Coincidentally, I owned a BMW 5-series car a few years later and had a ton of small niggling issues under warranty. The online boards seemed to agree that BMW cars just had a lot of small problems (dash lights failing, cup holders breaking if you used them, seatbelt retractors not retracting, etc.). The dealer was overcrowded, overpriced, and I would get my car back dirtier than when I brought it in. My old $12k Saturn used to come back vacuumed and washed after a $19 oil change.

            I appreciate BMW’s engineering. They are uniformly wonderful to ride and drive, but from an ownership cost and experience perspective they don’t even meet the basic standards set by inexpensive compact cars.

          • Dirk Lehew

            Kawasaki-several times for me. BMW is arrogant and overpriced, relying on snobbery for ownership. Kawasaki builds VERY reliable, solid, powerful bikes, as well as jet engines, military aircraft, bullet trains, and ships(as well as the fastest bike on earth-the H2. Nothing comes close…). Their technological prowess blows BMW away. And, they have the best extended warranty plan(and most economical) of any motorcycle manufacturer. No, I don’t work for them, or own stock. But I own a 2008 Concours 14 ABS and a 2009 Vulcan 900 Custom SE that have been the best bike in their respective classes that I have owned in 45 years of riding. Caveat Emptor and ride safe, regardless of your brand preferences.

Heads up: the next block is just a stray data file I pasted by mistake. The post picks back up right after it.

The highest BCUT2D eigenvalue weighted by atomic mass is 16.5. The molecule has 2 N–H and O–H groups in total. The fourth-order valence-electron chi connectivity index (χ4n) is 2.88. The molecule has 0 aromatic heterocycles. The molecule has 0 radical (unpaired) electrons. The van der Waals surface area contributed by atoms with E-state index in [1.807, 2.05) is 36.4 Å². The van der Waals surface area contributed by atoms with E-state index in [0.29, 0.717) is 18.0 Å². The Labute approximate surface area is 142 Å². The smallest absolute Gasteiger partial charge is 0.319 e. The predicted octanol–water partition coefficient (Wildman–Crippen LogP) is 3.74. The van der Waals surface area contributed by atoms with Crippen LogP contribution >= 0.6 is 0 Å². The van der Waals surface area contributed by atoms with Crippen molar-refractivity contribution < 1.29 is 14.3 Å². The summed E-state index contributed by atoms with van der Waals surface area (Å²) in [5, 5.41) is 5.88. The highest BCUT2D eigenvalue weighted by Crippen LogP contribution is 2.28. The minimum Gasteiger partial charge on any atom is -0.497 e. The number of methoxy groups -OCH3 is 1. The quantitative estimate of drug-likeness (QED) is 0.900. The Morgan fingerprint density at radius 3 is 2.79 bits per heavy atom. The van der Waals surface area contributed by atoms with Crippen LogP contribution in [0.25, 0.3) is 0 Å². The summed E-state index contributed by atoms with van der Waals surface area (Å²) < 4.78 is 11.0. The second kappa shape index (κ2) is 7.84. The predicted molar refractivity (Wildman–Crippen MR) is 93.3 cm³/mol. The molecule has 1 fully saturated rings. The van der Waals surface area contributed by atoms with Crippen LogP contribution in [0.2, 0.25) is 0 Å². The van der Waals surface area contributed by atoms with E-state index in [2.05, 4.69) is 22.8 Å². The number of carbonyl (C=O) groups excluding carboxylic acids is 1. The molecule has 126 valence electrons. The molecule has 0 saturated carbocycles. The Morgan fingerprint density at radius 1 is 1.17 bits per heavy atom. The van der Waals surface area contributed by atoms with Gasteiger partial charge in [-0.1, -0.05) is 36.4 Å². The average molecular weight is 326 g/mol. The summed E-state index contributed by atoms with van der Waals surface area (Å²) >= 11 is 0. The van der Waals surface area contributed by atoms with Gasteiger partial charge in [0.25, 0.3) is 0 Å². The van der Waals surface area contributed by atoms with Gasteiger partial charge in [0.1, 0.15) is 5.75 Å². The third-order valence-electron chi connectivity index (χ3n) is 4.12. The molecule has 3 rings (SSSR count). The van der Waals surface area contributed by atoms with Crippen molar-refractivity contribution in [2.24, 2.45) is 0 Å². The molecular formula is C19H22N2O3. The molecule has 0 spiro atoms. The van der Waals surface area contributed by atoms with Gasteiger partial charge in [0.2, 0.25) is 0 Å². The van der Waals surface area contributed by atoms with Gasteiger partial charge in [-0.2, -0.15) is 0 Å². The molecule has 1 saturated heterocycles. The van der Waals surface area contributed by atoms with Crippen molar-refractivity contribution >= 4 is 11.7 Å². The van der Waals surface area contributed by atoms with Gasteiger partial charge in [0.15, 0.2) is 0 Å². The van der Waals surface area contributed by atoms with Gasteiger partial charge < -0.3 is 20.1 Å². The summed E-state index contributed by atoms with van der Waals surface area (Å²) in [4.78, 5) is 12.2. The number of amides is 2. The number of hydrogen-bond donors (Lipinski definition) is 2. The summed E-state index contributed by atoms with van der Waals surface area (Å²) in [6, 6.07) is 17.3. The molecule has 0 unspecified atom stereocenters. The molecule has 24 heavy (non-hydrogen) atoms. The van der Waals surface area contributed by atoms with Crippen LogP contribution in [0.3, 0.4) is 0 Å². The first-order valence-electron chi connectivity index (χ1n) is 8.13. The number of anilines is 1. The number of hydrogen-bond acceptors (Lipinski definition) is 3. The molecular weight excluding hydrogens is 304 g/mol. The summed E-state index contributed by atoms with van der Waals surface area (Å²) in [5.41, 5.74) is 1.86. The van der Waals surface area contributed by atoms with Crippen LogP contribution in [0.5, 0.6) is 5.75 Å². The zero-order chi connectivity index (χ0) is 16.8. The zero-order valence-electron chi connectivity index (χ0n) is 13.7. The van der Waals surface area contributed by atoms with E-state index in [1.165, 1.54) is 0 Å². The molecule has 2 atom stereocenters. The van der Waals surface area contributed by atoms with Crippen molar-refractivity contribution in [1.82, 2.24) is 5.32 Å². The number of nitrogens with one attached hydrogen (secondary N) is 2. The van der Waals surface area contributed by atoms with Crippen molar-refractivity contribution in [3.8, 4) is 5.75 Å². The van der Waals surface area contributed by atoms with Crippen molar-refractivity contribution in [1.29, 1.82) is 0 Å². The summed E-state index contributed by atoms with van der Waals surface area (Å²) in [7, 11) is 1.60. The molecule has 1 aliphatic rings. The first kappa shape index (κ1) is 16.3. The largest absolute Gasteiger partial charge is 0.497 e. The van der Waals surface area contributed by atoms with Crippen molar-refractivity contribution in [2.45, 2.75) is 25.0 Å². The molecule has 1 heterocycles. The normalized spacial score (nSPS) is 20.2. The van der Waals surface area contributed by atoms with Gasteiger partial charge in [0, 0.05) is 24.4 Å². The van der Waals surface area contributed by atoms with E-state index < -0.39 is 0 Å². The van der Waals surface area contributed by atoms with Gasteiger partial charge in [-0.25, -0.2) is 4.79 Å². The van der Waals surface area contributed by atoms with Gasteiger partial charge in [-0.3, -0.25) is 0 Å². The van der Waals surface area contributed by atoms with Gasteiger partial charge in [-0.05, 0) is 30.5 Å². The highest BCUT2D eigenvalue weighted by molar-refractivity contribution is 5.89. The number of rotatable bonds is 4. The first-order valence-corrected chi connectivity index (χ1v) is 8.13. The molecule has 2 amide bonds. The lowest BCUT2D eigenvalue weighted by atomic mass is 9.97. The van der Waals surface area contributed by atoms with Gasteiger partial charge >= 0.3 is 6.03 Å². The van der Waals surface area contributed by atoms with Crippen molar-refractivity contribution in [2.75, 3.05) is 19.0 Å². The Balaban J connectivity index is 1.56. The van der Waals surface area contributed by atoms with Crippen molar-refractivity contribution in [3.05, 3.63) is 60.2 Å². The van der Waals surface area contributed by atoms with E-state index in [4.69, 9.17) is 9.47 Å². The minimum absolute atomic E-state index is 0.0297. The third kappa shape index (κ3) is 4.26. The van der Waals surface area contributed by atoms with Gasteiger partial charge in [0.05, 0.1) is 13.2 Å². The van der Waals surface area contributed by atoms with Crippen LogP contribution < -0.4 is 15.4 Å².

• Tinwoods

            “… relying on snobbery for ownership”? On behalf of the millions of working-class owners of BMWs… F-you, Dirk.
            I’ve owned 31 motorcycles (mostly Japanese, but five “exotics”). None of the Kawis fall in the Top 5, while two of the BMWs do. That said, Kawasaki makes a great motorcycle, but I’m not so ignorant, arrogant, and juvenile as to say one makes a better bike than the others. Ludicrous.

  • Rokster

    I really like this one, especially the available high seat and the tech stuff. This leaves one to decide if all that is worth maybe double the price of an FZ-09.

    • lenb

      OMG..it looks like the twin brother of the FZ-09…yes some less displacement and BMW three year warrantee is nice. Geez…something to consider!

      • Tinwoods

        Besides the countless other difference, one has an entirely different motor, so an entirely different ride.

  • dustysquito .